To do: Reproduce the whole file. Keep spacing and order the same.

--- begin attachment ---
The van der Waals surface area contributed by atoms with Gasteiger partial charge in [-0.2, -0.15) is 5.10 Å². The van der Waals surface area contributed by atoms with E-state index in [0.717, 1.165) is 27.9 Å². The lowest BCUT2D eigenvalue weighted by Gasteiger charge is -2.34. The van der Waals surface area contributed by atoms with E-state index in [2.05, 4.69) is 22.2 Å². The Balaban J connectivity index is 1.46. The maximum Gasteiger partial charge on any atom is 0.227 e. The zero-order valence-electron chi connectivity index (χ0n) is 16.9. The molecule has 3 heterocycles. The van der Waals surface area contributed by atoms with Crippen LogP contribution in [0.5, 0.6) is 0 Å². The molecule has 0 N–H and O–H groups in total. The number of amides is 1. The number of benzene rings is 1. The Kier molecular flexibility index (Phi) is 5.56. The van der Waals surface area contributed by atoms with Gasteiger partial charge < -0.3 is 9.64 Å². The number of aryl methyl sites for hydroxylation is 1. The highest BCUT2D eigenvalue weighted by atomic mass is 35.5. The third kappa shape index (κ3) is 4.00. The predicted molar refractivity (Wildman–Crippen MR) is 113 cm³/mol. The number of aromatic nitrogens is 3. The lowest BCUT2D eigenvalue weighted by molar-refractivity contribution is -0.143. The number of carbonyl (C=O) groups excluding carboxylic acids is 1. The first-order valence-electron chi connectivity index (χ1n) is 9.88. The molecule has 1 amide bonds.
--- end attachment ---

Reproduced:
The van der Waals surface area contributed by atoms with Gasteiger partial charge in [-0.2, -0.15) is 5.10 Å². The van der Waals surface area contributed by atoms with E-state index in [0.717, 1.165) is 27.9 Å². The lowest BCUT2D eigenvalue weighted by Gasteiger charge is -2.34. The van der Waals surface area contributed by atoms with E-state index in [2.05, 4.69) is 22.2 Å². The Balaban J connectivity index is 1.46. The maximum Gasteiger partial charge on any atom is 0.227 e. The zero-order valence-electron chi connectivity index (χ0n) is 16.9. The molecule has 3 heterocycles. The van der Waals surface area contributed by atoms with Crippen LogP contribution in [0.5, 0.6) is 0 Å². The molecule has 0 N–H and O–H groups in total. The number of amides is 1. The number of benzene rings is 1. The Kier molecular flexibility index (Phi) is 5.56. The van der Waals surface area contributed by atoms with Gasteiger partial charge < -0.3 is 9.64 Å². The number of aryl methyl sites for hydroxylation is 1. The highest BCUT2D eigenvalue weighted by atomic mass is 35.5. The third kappa shape index (κ3) is 4.00. The predicted molar refractivity (Wildman–Crippen MR) is 113 cm³/mol. The number of aromatic nitrogens is 3. The lowest BCUT2D eigenvalue weighted by molar-refractivity contribution is -0.143. The number of carbonyl (C=O) groups excluding carboxylic acids is 1. The first-order valence-electron chi connectivity index (χ1n) is 9.88. The molecule has 1 amide bonds.